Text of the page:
Archive ID: FIC-0000-010

Mexican Independence Day Parade with children in pick-up truck

Date Created: 1981

Donor: Southeast Chicago Historical Society

Media Type: Photograph

Language: mul

Description:

Mexican Independence Day Parade. Children sit in back of pickup truck decorated with streamers and “MEXICO” sign.

Backstory:

Originating in the late 1930s, South Chicago’s popular Mexican Independence Day Parade is the oldest of several such parades in the city. The South Chicago Mexican community is also one of the oldest in Chicago. The first Mexican Catholic parish in the city, Our Lady of Guadalupe, is also located here. Another Mexican Church, the El Salvador Baptist Church, was located on 90th and Houston. The Museum holds a number of photos of the parade from the 1930s to the 80s. This image was likely taken by photographers working with the Southeast Chicago History Project in the early 1980s.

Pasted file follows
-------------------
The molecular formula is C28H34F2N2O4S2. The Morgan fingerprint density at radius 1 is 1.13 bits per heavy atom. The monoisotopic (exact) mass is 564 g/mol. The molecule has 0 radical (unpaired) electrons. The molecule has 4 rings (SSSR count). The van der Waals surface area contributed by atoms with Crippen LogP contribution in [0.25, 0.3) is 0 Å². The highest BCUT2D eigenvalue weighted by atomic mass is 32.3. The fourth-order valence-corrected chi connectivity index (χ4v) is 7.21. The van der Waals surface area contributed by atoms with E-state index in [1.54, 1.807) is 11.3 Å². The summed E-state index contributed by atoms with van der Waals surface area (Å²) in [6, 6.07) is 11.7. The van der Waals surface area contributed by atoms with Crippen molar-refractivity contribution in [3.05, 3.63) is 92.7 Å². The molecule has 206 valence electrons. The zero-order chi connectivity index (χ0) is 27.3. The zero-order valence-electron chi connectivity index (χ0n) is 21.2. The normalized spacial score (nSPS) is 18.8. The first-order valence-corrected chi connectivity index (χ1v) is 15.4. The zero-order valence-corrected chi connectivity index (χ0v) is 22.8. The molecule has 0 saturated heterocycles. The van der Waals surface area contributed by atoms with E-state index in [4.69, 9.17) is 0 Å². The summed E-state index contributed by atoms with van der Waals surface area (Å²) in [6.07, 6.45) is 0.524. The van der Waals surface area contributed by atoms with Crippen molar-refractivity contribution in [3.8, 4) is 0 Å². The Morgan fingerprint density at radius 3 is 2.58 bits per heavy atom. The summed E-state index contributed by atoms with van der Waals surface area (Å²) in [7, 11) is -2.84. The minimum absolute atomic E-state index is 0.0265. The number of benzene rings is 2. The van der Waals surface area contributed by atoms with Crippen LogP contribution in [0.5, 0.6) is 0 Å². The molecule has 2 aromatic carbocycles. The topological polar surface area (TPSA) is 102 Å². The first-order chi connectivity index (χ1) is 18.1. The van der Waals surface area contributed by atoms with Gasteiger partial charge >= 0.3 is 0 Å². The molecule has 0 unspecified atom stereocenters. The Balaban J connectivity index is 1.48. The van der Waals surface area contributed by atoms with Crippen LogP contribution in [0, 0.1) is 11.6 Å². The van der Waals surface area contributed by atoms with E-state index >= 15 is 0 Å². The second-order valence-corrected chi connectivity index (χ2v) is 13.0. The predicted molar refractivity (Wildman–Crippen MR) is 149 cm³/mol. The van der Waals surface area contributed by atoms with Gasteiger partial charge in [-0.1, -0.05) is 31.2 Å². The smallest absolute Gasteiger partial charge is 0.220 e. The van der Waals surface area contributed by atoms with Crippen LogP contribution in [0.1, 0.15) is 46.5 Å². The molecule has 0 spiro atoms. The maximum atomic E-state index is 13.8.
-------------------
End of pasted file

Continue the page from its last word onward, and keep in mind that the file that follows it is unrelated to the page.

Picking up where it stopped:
Each of Southeast Chicago’s neighborhoods has historically been known for certain key social events that brought residents together: for South Chicago, it has been the Mexican Independence Day Parade; for the East Side, the Labor Day Parade; for early South Deering, the 4th of July celebrations.

Rights Policy:

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Filters:

Community Life   Immigrant Experiences   Parades/Events   1980 - Present (Deindustrialization)   South Chicago   Mexican-American   Photograph  

This item appears in:

Mexican-American Journeys

A story told through Museum objects saved by Southeast Chicago residents

Experience the Storyline